The NAACP Just Sued Trump, the Proud Boys, and the Oath Keepers for the Capitol Riots

The lawsuit alleges Trump, Rudy Giuliani, and the two extremist groups “plotted, coordinated, and executed a common plan to prevent Congress from discharging its official duties."
February 16, 2021, 3:41pm
President Donald J. Trump stops to talk to reporters as he walks to board Marine One and depart from the South Lawn at the White House on Tuesday, Jan 12, 2021 in Washington, DC.
President Donald J. Trump stops to talk to reporters as he walks to board Marine One and depart from the South Lawn at the White House on Tuesday, Jan 12, 2021 in Washington, DC. (Photo by Jabin Botsford/The Washington Post via Getty Images)

A Democratic member of Congress invoked Reconstruction-era anti-Ku Klux Klan laws in a lawsuit filed along with the NAACP against former President Donald Trump, his lawyer, and the Proud Boys and Oath Keepers right-wing extremist groups. 

The lawsuit, filed Tuesday in the Federal District Court for the District of Columbia, alleges that Trump, lawyer Rudy Giuliani, and the two groups "plotted, coordinated, and executed a common plan to prevent Congress from discharging its official duties in certifying the results of the presidential election."

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Rep. Bennie Thompson alleges he suffered emotional distress as a result of the Capitol riot. The 14-term Mississippi congressman and chair of the House Homeland Security Committee is seeking a jury trial, and compensatory and punitive damages.

“January 6th was one of the most shameful days in our country’s history, and it was instigated by the president himself,” Thompson said in a statement Tuesday. “His gleeful support of violent white supremacists led to a breach of the Capitol that put my life, and that of my colleagues, in grave danger. It is by the slimmest of luck that the outcome was not deadlier.”

“Failure to [hold Trump accountable] will only invite this type of authoritarianism for the anti-democratic forces on the far right that are so intent on destroying our country,” Thompson added.

The lawsuit was filed by the NAACP and the law firm Cohen Milstein Sellers and Toll. Other members of Congress, including Reps. Hank Johnson of Georgia and Bonnie Watson Coleman of New Jersey, intend to sign on as plaintiffs “in the coming days and weeks,” according to Cohen Milstein. Coleman, a cancer survivor, tested positive for COVID-19 days after the riot, when she’d hidden in a crowded room at the Capitol along with maskless GOP colleagues.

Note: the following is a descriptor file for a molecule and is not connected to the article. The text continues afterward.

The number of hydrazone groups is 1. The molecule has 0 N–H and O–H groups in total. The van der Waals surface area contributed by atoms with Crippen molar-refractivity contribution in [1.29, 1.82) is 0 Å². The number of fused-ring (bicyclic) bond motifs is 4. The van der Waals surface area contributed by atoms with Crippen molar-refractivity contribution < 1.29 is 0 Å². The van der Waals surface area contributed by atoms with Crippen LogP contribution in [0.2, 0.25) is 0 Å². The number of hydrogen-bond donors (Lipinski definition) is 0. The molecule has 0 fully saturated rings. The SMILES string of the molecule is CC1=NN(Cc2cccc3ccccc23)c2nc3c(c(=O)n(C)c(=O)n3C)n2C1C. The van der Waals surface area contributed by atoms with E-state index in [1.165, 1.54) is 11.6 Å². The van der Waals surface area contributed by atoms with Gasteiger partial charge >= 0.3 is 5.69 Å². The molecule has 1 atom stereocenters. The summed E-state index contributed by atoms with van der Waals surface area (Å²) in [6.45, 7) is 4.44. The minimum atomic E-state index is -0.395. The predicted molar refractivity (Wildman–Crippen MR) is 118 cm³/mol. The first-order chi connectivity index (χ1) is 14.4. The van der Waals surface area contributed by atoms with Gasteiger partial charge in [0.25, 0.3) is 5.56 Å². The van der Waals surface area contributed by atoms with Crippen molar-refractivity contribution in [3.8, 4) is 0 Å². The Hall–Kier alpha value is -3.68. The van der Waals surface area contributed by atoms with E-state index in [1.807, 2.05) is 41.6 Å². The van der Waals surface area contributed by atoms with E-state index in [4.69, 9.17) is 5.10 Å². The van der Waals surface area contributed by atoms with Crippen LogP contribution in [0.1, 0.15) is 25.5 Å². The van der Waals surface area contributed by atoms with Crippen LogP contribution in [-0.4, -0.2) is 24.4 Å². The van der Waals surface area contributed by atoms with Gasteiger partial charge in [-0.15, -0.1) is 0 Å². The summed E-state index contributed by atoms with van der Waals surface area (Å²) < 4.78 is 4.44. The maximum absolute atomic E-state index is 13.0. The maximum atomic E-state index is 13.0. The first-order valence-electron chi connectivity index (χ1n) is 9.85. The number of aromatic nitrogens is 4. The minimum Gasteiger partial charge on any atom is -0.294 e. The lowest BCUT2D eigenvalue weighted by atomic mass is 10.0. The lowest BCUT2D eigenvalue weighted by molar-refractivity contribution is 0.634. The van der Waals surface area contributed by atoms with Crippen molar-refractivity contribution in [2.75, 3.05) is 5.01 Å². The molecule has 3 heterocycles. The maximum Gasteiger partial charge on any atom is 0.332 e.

The 32-page complaint alleges that Trump and Giuliani "engaged in a concerted campaign to misinform their supporters and the public” on the outcome of the election, and that Trump “acted beyond the outer perimeter of his official duties and therefore is susceptible to suit in his personal capacity.”

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Giuliani is currently facing a different lawsuit seeking $2 billion in damages, filed by Dominion Voting Systems and Smartmatic, two voting technology vendors, for his baseless claims that those companies helped rig the 2020 election in President Joe Biden’s favor.

Trump was impeached by the House of Representatives last month and acquitted by the Senate on Saturday, after 50 Democrats and seven Republicans voted guilty but failed to hit the two-thirds threshold required for conviction.

But Trump is already under investigation in Georgia for his alleged attempts to influence Republican elected officials to overturn the election in his favor in that state. He is also under investigation in New York for his business affairs

Senate Minority Leader Mitch McConnell, who voted to acquit Trump, argued Saturday that he could still be held liable for the riot and other matters in court.

“President Trump is still liable for everything he did while he’s in office, as an ordinary citizen, unless the statute of limitations has run,” McConnell said. “He didn’t get away with anything yet. We have a criminal justice system in this country. We have civil litigation.”